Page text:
But the appropriation of Scripture is surely a spiritual task, another point where the Wesleyan tradition, along with its sister Pentecostal traditions, potentially has something to contribute.  Many other Christian traditions, in combating modernism, too quickly adopted its categories.  The Protestant Reformation also, in its reaction to medieval catholicism, perhaps too quickly rejected the possibility that the Spirit might speak beyond the "literal" meaning of the Bible.  In doing so, it seems to have missed the fact that the New Testament itself frequently reads the Old Testament in this sort of "spiritual" way.

As the Wesleyan tradition moves forward into the twenty-first century, it along with other like-minded traditions can suggest we begin to take a more "sacramental" and less mechanistic view of Scripture.  A sacrament is a divinely appointed means of God's grace, where God takes something that is ordinary--like bread or water--and meets us in an extraordinary way in it.  Is not the Bible like that?  These are ordinary words.  Indeed, they employ the categories and common language of the people to whom they were first written.

But the Bible is a special place to meet God and be transformed into his likeness both as individuals and as communities of faith.  Certainly it is a sacrament of revelation through which our thinking and understanding of truth is transformed to be sure.  We will want to study it for what it really meant, God's first moment of speaking through it.  But even after we have done all our homework, after we have done our best to understand its words in context, appropriating those words for today is a spiritual task.  Even more, it is a corporate task, for I am surely even more likely to know the Spirit's leading in a community of Spirit-filled individuals than I am alone.  

But as much as it is a place to meet God with my mind, it is even more a place for my heart and my actions to be changed.  It is a place for me to see myself in the stories and words and for us corporately to see ourselves.  It is a place for me to recognize the path I must take and the path we must take together.  God's leading through Scripture is not something we can set down in a formula or even a creed, although creeds rightly capture the corporate sense God has given Christians of the boundaries.  It is a spiritual leading that defies our desire for tidy answers and absolute clarity.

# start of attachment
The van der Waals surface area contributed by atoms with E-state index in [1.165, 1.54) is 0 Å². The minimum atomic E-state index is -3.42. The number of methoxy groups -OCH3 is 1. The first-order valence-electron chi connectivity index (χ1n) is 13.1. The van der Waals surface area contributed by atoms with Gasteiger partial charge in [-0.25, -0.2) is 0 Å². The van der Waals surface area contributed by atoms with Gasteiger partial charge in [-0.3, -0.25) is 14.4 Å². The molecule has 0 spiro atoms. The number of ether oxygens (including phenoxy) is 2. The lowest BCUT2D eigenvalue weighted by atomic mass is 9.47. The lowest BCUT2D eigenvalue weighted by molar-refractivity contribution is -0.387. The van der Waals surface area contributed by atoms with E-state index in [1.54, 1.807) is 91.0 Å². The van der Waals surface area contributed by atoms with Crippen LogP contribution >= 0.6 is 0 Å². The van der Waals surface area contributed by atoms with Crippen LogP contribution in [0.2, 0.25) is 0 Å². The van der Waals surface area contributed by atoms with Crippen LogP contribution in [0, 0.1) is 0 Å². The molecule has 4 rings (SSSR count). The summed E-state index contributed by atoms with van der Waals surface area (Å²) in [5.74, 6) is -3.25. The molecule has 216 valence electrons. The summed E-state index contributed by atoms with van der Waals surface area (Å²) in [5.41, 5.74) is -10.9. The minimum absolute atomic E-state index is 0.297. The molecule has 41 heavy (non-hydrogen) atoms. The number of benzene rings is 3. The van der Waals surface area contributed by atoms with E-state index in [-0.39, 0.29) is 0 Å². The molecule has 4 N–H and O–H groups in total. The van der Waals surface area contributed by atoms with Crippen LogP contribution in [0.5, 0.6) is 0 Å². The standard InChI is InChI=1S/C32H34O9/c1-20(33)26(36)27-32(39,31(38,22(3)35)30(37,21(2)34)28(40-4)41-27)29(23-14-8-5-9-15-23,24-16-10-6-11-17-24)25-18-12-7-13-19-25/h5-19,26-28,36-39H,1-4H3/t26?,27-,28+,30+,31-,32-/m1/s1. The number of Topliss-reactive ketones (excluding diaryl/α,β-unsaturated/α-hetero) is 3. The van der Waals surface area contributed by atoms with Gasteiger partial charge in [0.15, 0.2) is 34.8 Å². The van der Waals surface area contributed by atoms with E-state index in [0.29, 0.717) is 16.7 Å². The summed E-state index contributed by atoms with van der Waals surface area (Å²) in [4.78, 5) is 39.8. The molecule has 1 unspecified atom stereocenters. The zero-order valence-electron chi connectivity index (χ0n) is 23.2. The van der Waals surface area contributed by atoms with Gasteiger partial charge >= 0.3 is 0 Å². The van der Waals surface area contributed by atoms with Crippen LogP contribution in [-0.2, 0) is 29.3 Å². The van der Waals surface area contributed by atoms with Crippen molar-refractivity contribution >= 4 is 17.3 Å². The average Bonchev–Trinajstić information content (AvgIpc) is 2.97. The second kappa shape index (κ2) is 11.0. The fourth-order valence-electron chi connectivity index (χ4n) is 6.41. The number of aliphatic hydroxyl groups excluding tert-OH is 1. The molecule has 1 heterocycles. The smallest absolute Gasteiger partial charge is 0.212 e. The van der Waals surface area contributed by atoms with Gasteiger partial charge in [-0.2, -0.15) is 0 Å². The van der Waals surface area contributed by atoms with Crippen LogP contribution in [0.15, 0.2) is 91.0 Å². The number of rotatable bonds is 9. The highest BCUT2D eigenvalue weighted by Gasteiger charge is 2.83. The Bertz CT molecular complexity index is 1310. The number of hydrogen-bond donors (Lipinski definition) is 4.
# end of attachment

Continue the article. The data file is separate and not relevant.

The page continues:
Wesley set a great precedent here for the Wesleyan tradition and beyond.  He began with Scripture, as we all should.  But because he lived in the eighteenth century, he had a certain kind of freedom to read and connect the Scriptures to one another in a spiritual rather than mechanistic, historical way.  He drank deeply from the writings of Christians throughout the centuries, which gave him illumination that the Spirit had brought to Christians throughout the centuries, as well as the boundaries within which the Spirit moves.

But he was open to experiencing the Spirit freshly through the words of the Bible and to receiving specific guidance for our lives from them.  Scripture for him was about God changing us, about God moving us along on the path of salvation.  May it be so in our lives as we continue to come to Scripture as God's people, expecting to be changed.


FrGregACCA said...


Orthodoxy speaks of the Bible as a "verbal ikon", doing with ink and words what pictoral ikons do with pain and forms, according to the Second Council of Nicea. And, just so it is clear, in Orthodoxy to speak of something or someone as an "ikon" is to speak the language of communion and encounter. Christ, for example, is "the ikon of the invisible God" in the words of the New Testament.

Also, this line of thinking is resonant with Paul Ricoeur's idea of a "second naivete".

It is also interesting that Evangelicals and others who wish to read the Bible only in what they believe to be a literal fashion usually have no problem with two of the oldest forms of non-literal Christian interpretation of the Old Testament: prophecy fulfillment and typology.

Greg Teegarden said...